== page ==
“I’m going to attack it as though I’m the guy and I’m the starter.”
With a win over USC in the Cotton Bowl, the J.T. Barrett era at Ohio State is officially closed. It seems like he has been with the program forever, having been one of the few Ohio State quarterbacks to start the majority of four seasons, which makes replacing him all the more daunting. Redshirt freshman Dwayne Haskins would seem to be the heir apparent. Haskins has seen time in several games this season, but no performance was more pivotal than his minutes in the Buckeyes’ regular season finale versus Michigan. After Barrett left the game due to injury, Haskins completed Ohio State’s comeback to give the Buckeyes their sixth-straight win over the Wolverines.
While redshirt sophomore quarterback Joe Burrow was initially regarded as the likely backup for Barrett, a broken hand kept him sidelined during the blowout wins which gave Haskins snaps early in the season. Haskins finished the season with 565 passing yards, four touchdowns and a pick. He played in eight games, mainly on cleanup duty until called into action against Michigan. Now, heading into the offseason, Haskins is poised to fill Barrett’s very large shoes.
However, while Haskins has seen more snaps this year than any other backup, those other backups are very much in the hunt for Barrett’s vacated position. Burrow has already stated that he is “leaning toward staying” in Columbus next season, but freshman Tate Martell, who was redshirted this past season, could be the one to shake things up heading into 2018. Like Burrow and Haskins, Martell came to Ohio State as a four-star recruit. He spent the majority of the season as the scout team quarterback and has earned significant praise from teammates, including Sam Hubbard, in this role. With such a high-profile player as Barrett to replace, the trio of backups will need to prove their impact early if they have hope of earning the starting role.
“Every quarterback on the Buckeyes’ roster, however, is unproven, making it far from a sure thing that any of them will be an upgrade and a very real possibility that any of them could be a downgrade.”
As Dwayne Haskins, Joe Burrow and Tate Martell prepare for an open quarterback competition in the spring, questions remain as to what any of these players could bring to the offense as a whole. Each brings something unique to the table, especially compared to J.T. Barrett’s skill set. Entering 2017, with Kevin Wilson and Ryan Day running the offense, fans expected Ohio State to be able to stretch the field more than they had in previous seasons. Barrett, despite holding every major passing record at Ohio State, was often critiqued for his perceived issues with the vertical passing game--something that was not his natural strength. Now, with three new contenders for the quarterback spot, Wilson and Day have the opportunity to select a player who brings a new dynamic to an offense that was up and down throughout the course of the season.
While there is certainly an upside--a passer who can bring a vertical threat is definitely something Ohio State fans have yearned for--the fact remains that Barrett brought tremendous rushing ability and extraordinary game management to the field for four years as a starter. There is no guarantee that any of the replacements could match that level of talent. All have potential, but it will require a lot of work adjusting the offense as a whole to bring out those individual skill sets. As fans saw early on this year against Indiana and Oklahoma, that could mean more growing pains early in the 2018 season.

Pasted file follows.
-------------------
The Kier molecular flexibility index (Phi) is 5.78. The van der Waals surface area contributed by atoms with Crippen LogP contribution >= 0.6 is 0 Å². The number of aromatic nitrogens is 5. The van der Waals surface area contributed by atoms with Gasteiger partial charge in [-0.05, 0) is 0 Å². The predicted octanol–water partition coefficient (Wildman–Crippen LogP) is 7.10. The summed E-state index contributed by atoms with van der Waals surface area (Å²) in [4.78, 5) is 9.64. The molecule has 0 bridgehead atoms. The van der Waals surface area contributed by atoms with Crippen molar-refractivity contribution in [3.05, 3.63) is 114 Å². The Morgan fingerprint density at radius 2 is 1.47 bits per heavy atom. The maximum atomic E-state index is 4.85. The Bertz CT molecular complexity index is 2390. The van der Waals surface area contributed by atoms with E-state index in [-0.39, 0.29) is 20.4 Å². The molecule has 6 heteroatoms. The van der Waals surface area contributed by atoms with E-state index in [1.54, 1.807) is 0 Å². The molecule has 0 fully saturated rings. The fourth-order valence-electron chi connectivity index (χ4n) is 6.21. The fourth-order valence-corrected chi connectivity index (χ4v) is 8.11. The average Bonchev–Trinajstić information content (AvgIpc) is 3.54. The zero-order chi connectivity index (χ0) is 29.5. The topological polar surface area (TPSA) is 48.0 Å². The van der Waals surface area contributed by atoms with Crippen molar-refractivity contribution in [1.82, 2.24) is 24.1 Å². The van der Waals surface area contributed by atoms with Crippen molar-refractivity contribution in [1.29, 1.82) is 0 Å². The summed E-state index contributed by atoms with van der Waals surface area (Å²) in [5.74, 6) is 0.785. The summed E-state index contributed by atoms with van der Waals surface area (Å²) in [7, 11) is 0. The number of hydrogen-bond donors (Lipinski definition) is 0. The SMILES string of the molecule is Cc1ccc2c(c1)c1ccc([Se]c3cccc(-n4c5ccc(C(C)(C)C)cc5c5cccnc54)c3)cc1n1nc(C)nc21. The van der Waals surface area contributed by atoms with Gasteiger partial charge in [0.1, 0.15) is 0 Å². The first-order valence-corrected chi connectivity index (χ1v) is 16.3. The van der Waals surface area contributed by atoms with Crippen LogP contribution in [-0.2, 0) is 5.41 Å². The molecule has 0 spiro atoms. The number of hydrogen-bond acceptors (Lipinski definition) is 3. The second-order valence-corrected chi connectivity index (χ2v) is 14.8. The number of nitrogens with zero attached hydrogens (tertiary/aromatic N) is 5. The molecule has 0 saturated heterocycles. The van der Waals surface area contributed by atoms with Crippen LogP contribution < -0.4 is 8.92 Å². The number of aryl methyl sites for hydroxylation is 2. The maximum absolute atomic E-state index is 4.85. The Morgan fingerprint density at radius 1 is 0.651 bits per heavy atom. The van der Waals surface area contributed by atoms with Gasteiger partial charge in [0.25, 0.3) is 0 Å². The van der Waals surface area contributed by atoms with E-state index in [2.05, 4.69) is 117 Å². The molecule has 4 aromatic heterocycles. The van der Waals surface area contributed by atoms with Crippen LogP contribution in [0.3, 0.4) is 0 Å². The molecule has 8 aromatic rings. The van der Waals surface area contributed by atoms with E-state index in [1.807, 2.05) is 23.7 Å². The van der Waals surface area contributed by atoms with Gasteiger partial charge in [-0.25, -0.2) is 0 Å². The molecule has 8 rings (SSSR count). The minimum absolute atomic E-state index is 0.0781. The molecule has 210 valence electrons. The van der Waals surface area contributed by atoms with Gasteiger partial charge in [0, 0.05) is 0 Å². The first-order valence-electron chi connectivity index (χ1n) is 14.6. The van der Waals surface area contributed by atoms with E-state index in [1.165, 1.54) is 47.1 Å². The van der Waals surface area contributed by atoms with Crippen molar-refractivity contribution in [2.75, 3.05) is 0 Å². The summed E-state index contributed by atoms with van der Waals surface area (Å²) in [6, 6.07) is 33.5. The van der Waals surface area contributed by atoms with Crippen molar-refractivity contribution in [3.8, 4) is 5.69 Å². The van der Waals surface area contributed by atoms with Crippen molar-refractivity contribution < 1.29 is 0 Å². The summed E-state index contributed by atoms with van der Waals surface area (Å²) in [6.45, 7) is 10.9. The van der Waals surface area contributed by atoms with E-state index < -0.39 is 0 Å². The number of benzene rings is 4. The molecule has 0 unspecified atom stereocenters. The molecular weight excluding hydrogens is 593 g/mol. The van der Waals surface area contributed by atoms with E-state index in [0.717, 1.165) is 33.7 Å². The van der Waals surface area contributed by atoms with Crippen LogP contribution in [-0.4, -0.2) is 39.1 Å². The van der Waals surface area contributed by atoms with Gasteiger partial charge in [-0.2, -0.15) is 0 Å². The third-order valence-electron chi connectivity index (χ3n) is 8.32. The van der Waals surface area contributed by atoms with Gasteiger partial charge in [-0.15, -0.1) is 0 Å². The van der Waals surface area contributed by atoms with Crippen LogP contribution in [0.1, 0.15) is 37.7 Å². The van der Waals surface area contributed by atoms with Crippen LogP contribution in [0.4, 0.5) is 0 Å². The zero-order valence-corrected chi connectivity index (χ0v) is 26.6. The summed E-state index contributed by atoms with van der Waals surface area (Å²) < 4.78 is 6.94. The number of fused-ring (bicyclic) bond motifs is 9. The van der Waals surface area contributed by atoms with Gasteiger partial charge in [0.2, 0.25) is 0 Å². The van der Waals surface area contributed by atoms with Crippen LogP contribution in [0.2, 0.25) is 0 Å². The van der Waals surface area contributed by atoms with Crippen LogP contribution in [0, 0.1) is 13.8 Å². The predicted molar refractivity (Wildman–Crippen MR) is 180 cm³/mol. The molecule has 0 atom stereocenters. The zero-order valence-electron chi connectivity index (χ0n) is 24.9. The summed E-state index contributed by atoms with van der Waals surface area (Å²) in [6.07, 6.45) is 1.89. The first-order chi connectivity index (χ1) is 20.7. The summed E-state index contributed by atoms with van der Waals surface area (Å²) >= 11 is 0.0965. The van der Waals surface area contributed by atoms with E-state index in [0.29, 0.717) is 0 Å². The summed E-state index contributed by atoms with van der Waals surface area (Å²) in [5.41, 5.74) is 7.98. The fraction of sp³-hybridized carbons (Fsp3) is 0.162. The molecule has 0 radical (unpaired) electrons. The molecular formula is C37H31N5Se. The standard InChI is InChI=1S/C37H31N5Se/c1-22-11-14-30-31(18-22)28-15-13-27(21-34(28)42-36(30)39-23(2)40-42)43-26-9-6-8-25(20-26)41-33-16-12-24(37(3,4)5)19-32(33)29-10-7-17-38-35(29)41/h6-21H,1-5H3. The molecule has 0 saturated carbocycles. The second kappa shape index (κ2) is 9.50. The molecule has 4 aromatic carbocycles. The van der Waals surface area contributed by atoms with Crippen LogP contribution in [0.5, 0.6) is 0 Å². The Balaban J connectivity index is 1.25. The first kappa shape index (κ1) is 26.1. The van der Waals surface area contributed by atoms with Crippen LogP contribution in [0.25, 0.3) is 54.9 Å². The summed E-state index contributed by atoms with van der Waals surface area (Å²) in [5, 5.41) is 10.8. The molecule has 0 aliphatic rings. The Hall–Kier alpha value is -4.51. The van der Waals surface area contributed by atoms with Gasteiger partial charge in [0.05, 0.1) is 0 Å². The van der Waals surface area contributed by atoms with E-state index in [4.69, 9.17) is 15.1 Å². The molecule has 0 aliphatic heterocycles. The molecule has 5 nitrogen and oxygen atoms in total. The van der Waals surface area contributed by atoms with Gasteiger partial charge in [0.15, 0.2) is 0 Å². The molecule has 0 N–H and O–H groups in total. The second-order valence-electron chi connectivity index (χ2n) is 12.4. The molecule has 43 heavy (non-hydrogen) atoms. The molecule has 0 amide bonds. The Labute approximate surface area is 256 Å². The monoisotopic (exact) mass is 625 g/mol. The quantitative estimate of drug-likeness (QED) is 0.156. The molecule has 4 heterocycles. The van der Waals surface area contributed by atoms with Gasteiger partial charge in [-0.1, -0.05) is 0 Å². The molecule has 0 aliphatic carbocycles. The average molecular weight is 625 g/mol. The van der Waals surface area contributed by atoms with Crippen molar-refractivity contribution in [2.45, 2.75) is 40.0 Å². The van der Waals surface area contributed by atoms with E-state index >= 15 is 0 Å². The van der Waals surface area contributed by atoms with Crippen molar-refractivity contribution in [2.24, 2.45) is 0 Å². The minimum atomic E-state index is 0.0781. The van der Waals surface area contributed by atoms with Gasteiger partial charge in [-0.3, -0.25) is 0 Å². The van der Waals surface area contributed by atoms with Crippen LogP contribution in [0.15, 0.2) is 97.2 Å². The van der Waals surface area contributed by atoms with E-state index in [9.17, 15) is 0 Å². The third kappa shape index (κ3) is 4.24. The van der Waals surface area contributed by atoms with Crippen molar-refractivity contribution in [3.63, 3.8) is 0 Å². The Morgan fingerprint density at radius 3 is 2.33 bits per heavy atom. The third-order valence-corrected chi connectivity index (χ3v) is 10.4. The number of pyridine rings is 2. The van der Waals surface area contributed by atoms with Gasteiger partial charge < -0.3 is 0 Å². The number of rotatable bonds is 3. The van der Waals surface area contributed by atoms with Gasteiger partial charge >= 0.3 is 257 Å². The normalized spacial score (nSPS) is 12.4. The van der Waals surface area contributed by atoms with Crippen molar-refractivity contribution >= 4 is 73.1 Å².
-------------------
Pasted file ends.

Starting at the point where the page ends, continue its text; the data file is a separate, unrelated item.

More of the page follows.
Still, a better, more complete offense is possible. Cardale Jones showed what that offense could look like in the Buckeyes’ postseason run in 2014. The offense managed to both survive without Barrett and thrive under a different quarterback. However, as the start of 2015 showed, making that offense consistent is a different, and far more challenging, task.
“I don’t think this is the time to start calling the Big Ten a mid-major. I just think it’s one of those fluke things. Just as on any given year, you can have teams surprise you in a positive direction. Basically, the Big Ten has surprised in the wrong direction.”
Ohio State basketball has been looking up this season under first year head coach Chris Holtmann. So far, the Buckeyes have not lost to anyone they are not supposed to. Their offensive production has been high, and Keita Bates-Diop has been outstanding. Still, they have a long way to go to get back to greatness.
Unfortunately, so does the rest of the Big Ten. The conference was an abysmal 3-13 versus ranked opponents in non-conference play. Beyond tough competition, a number of teams have already endured some ugly losses, such as Purdue losing to Western Kentucky and Indiana’s blowout loss against Indiana State. That’s not including Iowa falling to Louisiana-Lafayette and South Dakota State back-to-back. As a whole, the conference went an embarassing 3-11 in the Big Ten/ACC Challenge this season.
With such poor performance, expectations are not high for the Big Ten when it comes to early NCAA Tournament bracket predictions. ESPN’s Joe Lunardi has just four teams--No. 1 Michigan State, Purdue, Michigan and Minnesota--making the field. By comparison, last year, which was also a down year for the conference, saw seven Big Ten teams making the tournament. However, three of those teams went on to the Sweet 16.
Both Michigan State and Purdue are in the top-10 kenpom rankings. Maryland is next at No. 30, then Michigan at No. 33. Penn State, Minnesota and Ohio State are the only other teams in the top-50.
Still, there is a lot of basketball left to be played, and teams who get hot at the end of the season can be dangerous in the NCAA Tournament. The good news for Ohio State? After missing out on the big dancet for the past two seasons, Lunardi has the Buckeyes as a bubble team. Okay, not great news, but better than missing the NIT.